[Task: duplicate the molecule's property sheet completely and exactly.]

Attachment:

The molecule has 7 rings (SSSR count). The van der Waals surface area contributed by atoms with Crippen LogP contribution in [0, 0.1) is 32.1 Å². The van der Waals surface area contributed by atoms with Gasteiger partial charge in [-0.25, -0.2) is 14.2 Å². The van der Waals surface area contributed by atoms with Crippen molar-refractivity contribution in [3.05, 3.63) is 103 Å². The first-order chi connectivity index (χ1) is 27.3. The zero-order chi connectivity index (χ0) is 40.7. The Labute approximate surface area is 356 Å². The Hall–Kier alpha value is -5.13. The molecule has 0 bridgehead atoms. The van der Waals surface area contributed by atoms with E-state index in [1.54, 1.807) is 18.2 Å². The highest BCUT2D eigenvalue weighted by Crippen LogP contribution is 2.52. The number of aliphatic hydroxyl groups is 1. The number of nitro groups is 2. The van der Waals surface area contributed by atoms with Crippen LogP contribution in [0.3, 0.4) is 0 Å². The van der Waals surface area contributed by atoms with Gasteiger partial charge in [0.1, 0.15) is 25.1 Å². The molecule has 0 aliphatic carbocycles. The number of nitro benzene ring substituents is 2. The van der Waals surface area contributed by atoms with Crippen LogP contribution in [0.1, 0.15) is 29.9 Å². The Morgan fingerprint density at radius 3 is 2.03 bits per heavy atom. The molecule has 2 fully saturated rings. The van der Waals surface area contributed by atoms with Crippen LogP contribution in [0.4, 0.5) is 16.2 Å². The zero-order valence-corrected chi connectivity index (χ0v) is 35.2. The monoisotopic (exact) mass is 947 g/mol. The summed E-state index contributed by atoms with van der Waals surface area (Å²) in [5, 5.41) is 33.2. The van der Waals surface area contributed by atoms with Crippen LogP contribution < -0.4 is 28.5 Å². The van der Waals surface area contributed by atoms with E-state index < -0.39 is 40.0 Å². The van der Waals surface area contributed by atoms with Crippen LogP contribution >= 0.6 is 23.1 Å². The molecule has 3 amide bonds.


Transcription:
The molecule has 7 rings (SSSR count). The van der Waals surface area contributed by atoms with Crippen LogP contribution in [0, 0.1) is 32.1 Å². The van der Waals surface area contributed by atoms with Gasteiger partial charge in [-0.25, -0.2) is 14.2 Å². The van der Waals surface area contributed by atoms with Crippen molar-refractivity contribution in [3.05, 3.63) is 103 Å². The first-order chi connectivity index (χ1) is 27.3. The zero-order chi connectivity index (χ0) is 40.7. The Labute approximate surface area is 356 Å². The Hall–Kier alpha value is -5.13. The molecule has 0 bridgehead atoms. The van der Waals surface area contributed by atoms with E-state index in [1.54, 1.807) is 18.2 Å². The highest BCUT2D eigenvalue weighted by Crippen LogP contribution is 2.52. The number of aliphatic hydroxyl groups is 1. The number of nitro groups is 2. The van der Waals surface area contributed by atoms with Crippen LogP contribution in [0.3, 0.4) is 0 Å². The van der Waals surface area contributed by atoms with Gasteiger partial charge in [0.1, 0.15) is 25.1 Å². The molecule has 0 aliphatic carbocycles. The number of nitro benzene ring substituents is 2. The van der Waals surface area contributed by atoms with Crippen LogP contribution in [0.1, 0.15) is 29.9 Å². The Morgan fingerprint density at radius 3 is 2.03 bits per heavy atom. The molecule has 2 fully saturated rings. The van der Waals surface area contributed by atoms with Crippen LogP contribution in [0.4, 0.5) is 16.2 Å². The zero-order valence-corrected chi connectivity index (χ0v) is 35.2. The monoisotopic (exact) mass is 947 g/mol. The summed E-state index contributed by atoms with van der Waals surface area (Å²) in [5, 5.41) is 33.2. The van der Waals surface area contributed by atoms with Crippen LogP contribution < -0.4 is 28.5 Å². The van der Waals surface area contributed by atoms with E-state index < -0.39 is 40.0 Å². The van der Waals surface area contributed by atoms with Crippen LogP contribution >= 0.6 is 23.1 Å². The molecule has 3 amide bonds.